(Latin: a suffix; make, do, build, cause, produce)
2. To subdue by armed action; reducing to a state of submission; especially, by military force; subduing.
3. To fight violence and to make efforts to establish peace in an area.
4. Bringing or restoring to a state of peace or tranquility; encouraging quiet; making calm: "She made every effort at pacifying the angry man."
5. Appeasing; such as, pacifying one's appetite.
Unhappy babies are often given a rubber device for sucking called a pacifier to stop their crying. In the same way, someone stirred up by anger or some other strong emotion can usually be pacified by resolving or removing its causes.
In a usage that refers to a military combat area, it means using armed forces to neutralize the enemy there and to quiet the local people who may have been supporting them.
2. To paralyze someone with astonishment, horror, or another strong emotional situation that makes someone rigid or unable to move: Jack was totally petrified and speechless when he lost his job and his wife at the same time.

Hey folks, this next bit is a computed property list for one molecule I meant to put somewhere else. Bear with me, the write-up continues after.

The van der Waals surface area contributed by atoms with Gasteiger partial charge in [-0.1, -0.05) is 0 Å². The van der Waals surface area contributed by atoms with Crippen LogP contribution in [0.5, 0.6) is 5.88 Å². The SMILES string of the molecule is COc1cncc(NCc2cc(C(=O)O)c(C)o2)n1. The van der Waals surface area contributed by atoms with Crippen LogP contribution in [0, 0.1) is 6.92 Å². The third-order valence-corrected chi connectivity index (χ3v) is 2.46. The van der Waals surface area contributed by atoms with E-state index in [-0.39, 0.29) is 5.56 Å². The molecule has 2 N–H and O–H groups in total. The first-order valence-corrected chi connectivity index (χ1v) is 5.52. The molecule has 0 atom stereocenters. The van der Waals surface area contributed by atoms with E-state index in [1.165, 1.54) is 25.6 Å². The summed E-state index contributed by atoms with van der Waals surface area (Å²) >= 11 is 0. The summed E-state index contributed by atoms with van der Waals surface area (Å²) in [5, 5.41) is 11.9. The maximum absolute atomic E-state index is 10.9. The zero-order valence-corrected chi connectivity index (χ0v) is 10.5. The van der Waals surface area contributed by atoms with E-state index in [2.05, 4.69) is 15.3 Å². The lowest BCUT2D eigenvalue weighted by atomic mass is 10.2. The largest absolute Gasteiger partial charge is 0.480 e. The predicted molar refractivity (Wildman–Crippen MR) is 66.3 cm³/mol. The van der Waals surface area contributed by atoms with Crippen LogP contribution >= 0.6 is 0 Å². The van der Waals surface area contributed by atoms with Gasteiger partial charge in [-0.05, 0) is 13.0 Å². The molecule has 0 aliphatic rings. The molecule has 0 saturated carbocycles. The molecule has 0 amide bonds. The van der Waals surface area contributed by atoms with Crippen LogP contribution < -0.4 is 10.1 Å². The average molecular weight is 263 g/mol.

2. To make greasy or to saturate with oil.
3. To make rich.
2. To produce a plan, or plans, explicitly and with precision.
2. To redeem or to sanctify. Priests usually purify themselves before religious ceremonies.
2. To undergo putrefaction or decomposition.
3. To be broken down by bacterial action and so, to decay, producing a strong, unpleasant smell.
2. To use a quantifier to limit the range of individuals or items referred to in a sentence or proposition.
2. To divide into or cause to extend into divisions or subordinate branchlike parts.
3. Of trees and plants or their parts; to form branches, to diverge out, to extend in the form of branches.
4. To extend or to spread into a number of subdivisions or offshoots analogous to branches; especially in the anatomy of veins, nerves, etc.
2. To increase the porosity, or small openings, of something.
2. Etymology: from Latin ratificare, "to confirm, to approve."